Scintillating Emerging Solutions for Discovery Metabolomics
Agilent Technologies: Expanding your OMICS Expertise
Leveraging Advancements in Ion Mobility Technology for Lipid Applications
Lipids play a critical role in many biological processes as well as acting as biomarkers of many metabolic disorders. The analysis of lipids is complicated by the presence of numerous structural isomers, which are challenging to fully characterize using traditional liquid chromatography-mass spectrometry (LC-MS) workflows. To aid in the resolution of these complex isomeric profiles, ion mobility has become an increasingly important separation technique in lipid-based workflows. However, conventional ion mobility platforms often lack the necessary resolving power to resolve biologically relevant lipid isomers with differences in collision cross section (CCS) of less than ~2%, which includes structural features such as double bond position isomers, cis/trans isomers, and some SN1/SN2 positional isomers. More recently, the introduction of high-resolution ion mobility (HRIM) analytical techniques such as those based on structures for lossless manipulations (SLIM) enables rapid, gas-phase separation of lipids with resolving powers over 250, potentially facilitating the separation and identification of biologically relevant lipid isomers never detected in prior analyses. Here, we provide an overview of capabilities of HRIM technology for lipid analysis, including resolution of challenging isomeric species, cases in which high throughput separations can be achieved without the use of LC, and example application spaces, such as the relative quantitation of ganglioside profiles in a GBA mouse model for Parkinson’s disease. Finally, future applications of highly resolved lipid CCS measurements will be discussed, including the development of predictive informatics and the potential impact for discovery lipidomics.
Presenter: Rachel A. Harris (Application Scientist , MOBILion Systems, Chadds Ford, PA, USA)
Rachel Harris is an applications scientist at MOBILion Systems. She first began her research in the field of ion mobility-mass spectrometry as an undergraduate at UNC Chapel Hill, in the lab of Dr. Gary Glish, where she worked on a prototype FAIMS device. She later received her PhD in Analytical Chemistry from the lab of Dr. John McLean at Vanderbilt University. Her dissertation research focused on the combination of multiple analytical techniques for lipid structural characterization, including ion mobility, ozonolysis, and surface induced dissociation. At MOBILion Systems, she generates applications-specific content to show off the MOBIE platform’s capabilities and serves as the in-house lipids expert, providing actionable feedback for product improvements.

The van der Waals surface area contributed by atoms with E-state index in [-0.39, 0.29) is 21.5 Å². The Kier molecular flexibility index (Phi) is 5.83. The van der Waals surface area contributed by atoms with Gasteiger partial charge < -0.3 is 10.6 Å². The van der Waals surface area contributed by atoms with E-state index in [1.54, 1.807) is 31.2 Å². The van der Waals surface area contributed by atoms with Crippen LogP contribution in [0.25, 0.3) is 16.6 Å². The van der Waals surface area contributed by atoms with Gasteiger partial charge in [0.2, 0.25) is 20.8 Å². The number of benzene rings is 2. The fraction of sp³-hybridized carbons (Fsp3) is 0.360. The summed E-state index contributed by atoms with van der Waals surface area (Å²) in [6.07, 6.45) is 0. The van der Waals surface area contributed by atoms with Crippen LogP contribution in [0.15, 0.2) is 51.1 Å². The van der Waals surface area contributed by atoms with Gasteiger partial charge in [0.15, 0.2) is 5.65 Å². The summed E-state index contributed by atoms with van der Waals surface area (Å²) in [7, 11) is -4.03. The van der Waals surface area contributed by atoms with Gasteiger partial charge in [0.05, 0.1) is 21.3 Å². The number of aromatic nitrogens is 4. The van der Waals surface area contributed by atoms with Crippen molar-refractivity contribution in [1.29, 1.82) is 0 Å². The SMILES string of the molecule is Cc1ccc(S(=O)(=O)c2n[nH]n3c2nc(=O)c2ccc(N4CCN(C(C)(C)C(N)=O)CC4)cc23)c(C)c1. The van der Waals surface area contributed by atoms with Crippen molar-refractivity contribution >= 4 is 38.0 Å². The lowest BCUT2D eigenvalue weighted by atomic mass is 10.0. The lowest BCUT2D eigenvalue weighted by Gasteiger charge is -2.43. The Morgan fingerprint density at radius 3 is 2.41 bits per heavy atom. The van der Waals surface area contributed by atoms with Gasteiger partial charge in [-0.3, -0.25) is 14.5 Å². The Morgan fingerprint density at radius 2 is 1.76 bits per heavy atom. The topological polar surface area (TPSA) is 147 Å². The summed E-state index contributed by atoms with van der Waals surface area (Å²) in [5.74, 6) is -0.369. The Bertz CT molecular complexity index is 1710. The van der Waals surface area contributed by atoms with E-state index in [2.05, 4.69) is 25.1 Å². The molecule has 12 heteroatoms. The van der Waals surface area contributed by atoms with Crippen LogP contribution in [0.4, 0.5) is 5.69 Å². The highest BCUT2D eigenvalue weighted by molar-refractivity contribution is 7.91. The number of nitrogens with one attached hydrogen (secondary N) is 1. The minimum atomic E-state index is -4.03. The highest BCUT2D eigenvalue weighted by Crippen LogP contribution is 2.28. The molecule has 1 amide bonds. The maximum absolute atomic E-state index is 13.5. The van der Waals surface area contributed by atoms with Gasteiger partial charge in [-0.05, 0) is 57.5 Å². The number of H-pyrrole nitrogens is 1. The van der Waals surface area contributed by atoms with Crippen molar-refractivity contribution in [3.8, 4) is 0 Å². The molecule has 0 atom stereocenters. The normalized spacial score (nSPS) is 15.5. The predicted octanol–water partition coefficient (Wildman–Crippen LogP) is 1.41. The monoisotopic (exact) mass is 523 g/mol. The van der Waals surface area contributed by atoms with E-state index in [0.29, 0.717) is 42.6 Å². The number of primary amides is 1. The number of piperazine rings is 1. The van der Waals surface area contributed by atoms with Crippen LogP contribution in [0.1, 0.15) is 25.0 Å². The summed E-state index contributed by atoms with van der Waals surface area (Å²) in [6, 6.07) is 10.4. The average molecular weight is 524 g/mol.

Dose-Response Metabolomics for High-Throughput Screening of Off-Target Effects
Metabolomics is widely applied to understand drug mode of action. The basic premise is that small-molecule drugs inhibit a protein's activity, and this leads to changes in its substrate and product metabolites. A complication, however, is that most small-molecule drugs do not interact with a single protein. As a consequence, the metabolic profiles obtained are often a convolution of multiple inhibited proteins. While complex, these data have the potential to provide important insights into drug activity. By modeling dose-response curves for hundreds to thousands of metabolites, it is possible to identify which specific biochemical pathways are targeted by small-molecule drugs at a comprehensive level. In this presentation, the approach will be applied to well-characterized drugs. The data will reveal surprising drug-protein interactions that lead to unintended off-target effects. A workflow will be reviewed for high-throughput screening of off-target drug effects, which could potentially be applied to lead compounds early in the drug-development process.
- Understand the insight that dose-response metabolomics can provide for characterizing drug activity
- Develop a basic understanding of the steps required to process data from dose-response metabolomics
- Learn about success stories where dose-response metabolomics revealed unexpected off-target effects
For Research Use Only. Not for use in diagnostic procedures.
Presenter: Gary Patti (Professor of Chemistry and of Genetics and Medicine (School of Medicine), Michael and Tana Powell Professor of Chemistry, Washington University)
Gary Patti is the Michael and Tana Powell Professor at Washington University in St. Louis, where he holds appointments in the department of chemistry and the department of medicine. Dr. Patti is the Senior Director of the Center for Metabolomics and Isotope Tracing, Co-Director of the Metabolic Kinetics Core in the Nutrition Obesity Research Center, Director of Graduate Admissions for the Chemistry Department, and a member of the Siteman Cancer Center. Professor Patti’s research focuses on developing and applying both mass spectrometry- and NMR-based metabolomics technologies to enhance our understanding of human metabolism. Applications of his work range from studies of molecular processes in cell culture to physiological regulation at the organ level in animal models and human patients. Professor Patti has been recognized with numerous awards including the Pew Biomedical Scholars Award, the Alfred P. Sloan Award, the Camille Dreyfus Teacher-Scholar Award, the Mallinckrodt Scholar Award, and the inaugural NIEHS award for revolutionizing, innovative, and visionary research.